This resource is an offering to the Church universal to begin to apprentice, learn and practice the ‘family business’ that is the vocation and inheritance of all true Christians.

What’s in a Word?

Change the world this year! (By Revd Manik Corea, NAMS Global Executive).

‘Everyone wants to change the world. No one wants to change themselves.’ Wrote the Russian writer Leo Tolstoy.

But real change in our world cannot be effected without the transformation first of individuals by God’s redemption at the cross of Christ. That’s why Christians are called to be and make disciples first, and not simply engage in doing good works.

This means in practice more that than simply Sunday attendance, loving our neighbors, giving to the poor or worthy causes, singing songs of praise to Him, praying for each other or even reciting the Nicene or Apostle’s Creed with faith at Sunday services. We should do all that, of course, in His name and for His glory. But He calls us to more.

Discipleship involves surrender to His Lordship, letting Christ change and align us to His will and purpose for our lives. It means choosing daily, and then following with perseverance, in his power and in concert with each other, to be disciples reaching the world, helping others know and follow him as we do, doing the works he did as he said we would (Luke 9:23; John 14:12).

Disciples are the fruit that God the divine gardener desires. In fact, all the ministry we do as Christians must produce disciples or they are deemed fruitless and worthless to God (as a Scriptures like John 15:1-8 emphasize).

If we put being and making disciples at the heart of our personal and collective lives in our churches and ministries, then at least 3 things will be true:

1) It will be all about Jesus. Who He is and what He wants will then take centre stage – not simply our visions, models or strategies. Indeed, ‘he must increase, I must decrease’ – we would cry with the Baptist (John 3:30).

2) Relationships will be central. As we seek to please and obey Jesus, we would be committed to the community of believers (John 13:34, 35), as well as be invested in relationships with non-believers, all as modeled by our Lord. Faith would be more than a personal or private matter. We would seek to disciple a few and help them reach out to others by being and bringing good news to the world where they live, play and work.

3) We will start small. We live in cultures that elevate the rich, the powerful, the beautiful and the well-known. The standard of success in America and the West, if not globally, is predominantly the big, the loud, the impressive and the popular. This has infected our standards for success in the church and in our Christian lives. We think that only those who can gather large crowds, have spectacular ministries or be well-known are ‘successful’ Christians.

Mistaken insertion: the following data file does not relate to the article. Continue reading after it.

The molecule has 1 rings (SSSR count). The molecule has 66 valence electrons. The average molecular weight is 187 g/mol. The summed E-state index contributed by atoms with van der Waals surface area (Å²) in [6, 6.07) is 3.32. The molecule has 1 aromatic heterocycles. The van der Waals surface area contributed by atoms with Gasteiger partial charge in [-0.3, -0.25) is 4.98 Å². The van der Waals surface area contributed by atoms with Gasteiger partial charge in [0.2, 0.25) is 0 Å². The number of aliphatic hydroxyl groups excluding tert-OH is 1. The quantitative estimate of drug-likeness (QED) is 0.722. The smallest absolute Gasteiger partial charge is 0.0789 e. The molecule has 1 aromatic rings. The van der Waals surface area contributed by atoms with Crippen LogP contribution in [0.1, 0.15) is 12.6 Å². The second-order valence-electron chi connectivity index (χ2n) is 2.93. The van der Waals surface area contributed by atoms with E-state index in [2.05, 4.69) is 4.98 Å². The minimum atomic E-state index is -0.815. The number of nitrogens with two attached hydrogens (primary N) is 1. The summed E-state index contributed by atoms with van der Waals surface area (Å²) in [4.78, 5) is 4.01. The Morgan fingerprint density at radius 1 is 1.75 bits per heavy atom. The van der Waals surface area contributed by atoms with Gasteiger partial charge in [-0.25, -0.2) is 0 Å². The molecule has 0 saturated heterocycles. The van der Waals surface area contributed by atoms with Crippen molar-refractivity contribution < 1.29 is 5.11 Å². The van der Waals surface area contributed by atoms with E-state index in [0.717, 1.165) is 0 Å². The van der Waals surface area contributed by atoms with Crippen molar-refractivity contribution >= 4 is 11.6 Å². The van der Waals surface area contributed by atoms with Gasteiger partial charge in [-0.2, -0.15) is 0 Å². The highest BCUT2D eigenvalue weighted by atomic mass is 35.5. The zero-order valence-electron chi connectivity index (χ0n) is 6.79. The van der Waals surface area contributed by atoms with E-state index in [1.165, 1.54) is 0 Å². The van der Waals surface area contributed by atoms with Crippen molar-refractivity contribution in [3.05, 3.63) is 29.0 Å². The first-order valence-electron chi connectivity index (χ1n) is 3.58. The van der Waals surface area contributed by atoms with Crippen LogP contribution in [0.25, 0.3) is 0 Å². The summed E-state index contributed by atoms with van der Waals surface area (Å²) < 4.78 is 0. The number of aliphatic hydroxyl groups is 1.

Against this, the true disciples seeking to please Jesus will pursue His focus on the few so that others can in time be reached. ‘Jesus spoke to the crowds, but the engine of his ministry was his purposeful gathering and shaping of the twelve.’[1] Consequently, we will ask, ‘Why do we focus on the crowds when Jesus focused on the twelve?’[2]

In fact, this was part of Jesus’ deliberate strategy. He taught in his parables that the Kingdom of God grows from small beginnings. As the late Eugene Peterson wrote, ‘The metaphors Jesus used for the life of ministry are frequently images of the single, the small and the quiet, which have effects far in excess of their appearance: salt, leaven and seed.” [3]

We begin where we are, with who we can reach, by being obedient disciples and faithfully using our gifts.

Start small – but start somewhere. Ask others to help you do it. Be a disciple and make at least one other disciple. When you do so, Jesus promises He will be with you (Matthew 28:20).

And that will change the world – for at least one other person this year!

For help in becoming a disciple who makes other disciples, contact us at info@namsnetwork.com

 


[1] Woodward, JR & White, Dan, The Church as Movement: Starting and Sustaining Missional-Incarnational Communities. (Illinois:IVP, 2016), pg 89.

[2] Ibid., pg 90.

[3] Peterson, Eugene H. The Contemplative Pastor. (Grand Rapids:Eermands, 1993), pg 25.

 

 

 

 

 

 

 

 

 

 

 

 

 

 

 

 

 

 

 

 

 

 

 

 

 

 

 

 

 

 

 

This is a sea-change from the way I used to view church-planting. In the old church paradigm of thinking about church-planting that I was first taught, new churches were the ‘products’ we were to become experts at building. These new churches which were essentially models of the old institutional churches we were raised in or converted to. In many senses, it was nothing more that institutional church-cloning.

In order to subvert this ‘false’ picture and theology of the purpose and method of church-planting, we have to ask what kind of church Jesus is building (Matthew 16:18) and then seek to join in (2 Corinthians 3:6-9).

 

and its correlation with Jesus’ final command to us to make disciples of all people (Matthew 28:18-20).

 

In taking God’s divine prescription for global transformation (as Jesus articulated it in Matthew 28:18-20) seriously to heart, letting it inform and shape our vision and practice.